Brother XII’s life is a story of: black magic, deception, embezzlement, intrigue, sadism, and most of all greed.
Born Edward Arthur Wilson in 1878 in England, Brother XII followed the ancient esoteric philosophy called Theosophy, which has three main beliefs: the unity of all life, immortality of the soul and law of karma. Theosophy became popular at the beginning of the twentieth century because many people felt threatened by all the changes in their world. Brother XII claimed to commune with spirits from another plane, the Great White Lodge, through visions.
In 1927, he created the Aquarian Foundation to create a new world order. His charismatic lectures, and his Theosophic books and pamphlets drew people from all over North America. At the height of his popularity there were two thousand in his group: wealthy businessmen, lawyers and heiresses who gave up their life savings to follow his creed and live and work in a commune in the Canadian wilderness.
They started out meeting in Cedar by the Sea near Nanaimo on Vancouver Island, then moved to land they purchased on DeCourcy and Valdes islands, a few miles away. As the Great Depression took over the world he warned his followers that others would come for their money. Chaos was looming all around them. His commune became a fortress and he converted their money to gold bars which he then sealed with wax in mason jars and buried on the islands. As time passed, he kept digging it up and burying it again.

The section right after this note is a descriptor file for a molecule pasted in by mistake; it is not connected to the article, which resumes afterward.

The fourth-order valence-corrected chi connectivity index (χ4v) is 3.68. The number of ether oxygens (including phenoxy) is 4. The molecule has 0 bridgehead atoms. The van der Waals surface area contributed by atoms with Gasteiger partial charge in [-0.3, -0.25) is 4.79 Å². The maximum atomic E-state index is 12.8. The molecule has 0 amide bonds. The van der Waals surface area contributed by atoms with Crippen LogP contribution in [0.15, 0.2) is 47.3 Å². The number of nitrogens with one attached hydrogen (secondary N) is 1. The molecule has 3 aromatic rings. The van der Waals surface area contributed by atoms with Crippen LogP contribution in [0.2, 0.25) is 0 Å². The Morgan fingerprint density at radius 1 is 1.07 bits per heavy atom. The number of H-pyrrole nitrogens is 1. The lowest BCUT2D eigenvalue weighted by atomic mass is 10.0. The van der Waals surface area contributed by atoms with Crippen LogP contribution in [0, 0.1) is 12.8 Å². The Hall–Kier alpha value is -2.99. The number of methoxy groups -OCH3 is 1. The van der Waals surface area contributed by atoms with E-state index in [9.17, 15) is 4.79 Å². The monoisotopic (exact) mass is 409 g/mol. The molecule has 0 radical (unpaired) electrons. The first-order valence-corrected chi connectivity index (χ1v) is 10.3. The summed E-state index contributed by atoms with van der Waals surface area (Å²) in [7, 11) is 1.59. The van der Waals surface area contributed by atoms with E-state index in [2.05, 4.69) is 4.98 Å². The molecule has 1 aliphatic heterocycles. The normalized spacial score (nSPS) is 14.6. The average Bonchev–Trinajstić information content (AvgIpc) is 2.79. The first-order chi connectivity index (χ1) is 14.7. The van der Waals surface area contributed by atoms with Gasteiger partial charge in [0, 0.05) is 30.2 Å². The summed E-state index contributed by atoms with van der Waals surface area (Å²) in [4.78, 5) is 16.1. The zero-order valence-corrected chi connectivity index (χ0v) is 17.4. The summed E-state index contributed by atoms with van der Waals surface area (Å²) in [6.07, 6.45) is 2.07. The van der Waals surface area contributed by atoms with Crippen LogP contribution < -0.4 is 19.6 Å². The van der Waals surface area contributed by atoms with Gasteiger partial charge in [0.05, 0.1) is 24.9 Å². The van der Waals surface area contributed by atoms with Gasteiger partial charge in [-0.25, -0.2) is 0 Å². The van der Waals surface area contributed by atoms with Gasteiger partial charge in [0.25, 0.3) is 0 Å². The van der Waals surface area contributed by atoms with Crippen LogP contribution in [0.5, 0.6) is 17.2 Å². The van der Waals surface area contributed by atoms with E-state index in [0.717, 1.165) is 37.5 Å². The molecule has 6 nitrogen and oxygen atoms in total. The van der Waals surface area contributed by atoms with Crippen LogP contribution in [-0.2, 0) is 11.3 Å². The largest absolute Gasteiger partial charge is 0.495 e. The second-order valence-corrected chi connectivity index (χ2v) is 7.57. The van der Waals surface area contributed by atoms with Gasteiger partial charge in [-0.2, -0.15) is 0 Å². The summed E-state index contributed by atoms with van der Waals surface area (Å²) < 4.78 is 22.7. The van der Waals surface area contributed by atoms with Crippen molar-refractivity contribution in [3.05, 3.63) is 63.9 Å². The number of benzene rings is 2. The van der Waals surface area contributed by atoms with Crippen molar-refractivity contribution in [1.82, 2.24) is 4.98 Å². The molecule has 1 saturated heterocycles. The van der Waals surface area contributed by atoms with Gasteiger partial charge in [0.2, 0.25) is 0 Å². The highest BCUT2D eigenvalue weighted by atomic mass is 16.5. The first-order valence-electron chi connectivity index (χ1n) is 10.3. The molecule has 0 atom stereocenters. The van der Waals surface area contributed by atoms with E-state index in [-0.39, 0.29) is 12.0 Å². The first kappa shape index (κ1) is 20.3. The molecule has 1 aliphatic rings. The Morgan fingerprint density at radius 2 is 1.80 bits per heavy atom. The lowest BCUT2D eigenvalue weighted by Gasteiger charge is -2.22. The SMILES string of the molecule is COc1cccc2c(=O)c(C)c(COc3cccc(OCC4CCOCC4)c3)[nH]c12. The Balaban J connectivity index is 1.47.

Brother XII’s fortress like community on DeCourcy was called the City of Refuge or the Ark. He claimed that his disciples could survive the coming Armageddon there. Towards the end, his sadistic mistress, Madame Z, ruled over the workers with a leather whip, sequestering individuals, and isolating women.
Life in the commune slid from idealistic to dangerous. Members of the group took him to court three times with charges that ranged from misappropriating their money to sexually abusing minors, but in the end he escaped.
Some say Brother XII left with Madame Z in a tugboat. Some say he later faked his death in Switzerland. Some say his money is still buried on the islands…
One thing is certain—the Islanders have many stories about the notorious Brother XII. In my book Black Cat Blues, I bring him to life through the journal of one of his many lovers.
Oh yeah – did I mention Brother XII once worked as a merchant marine, and brought back sexual practices from the Orient that shocked and pleased many a woman?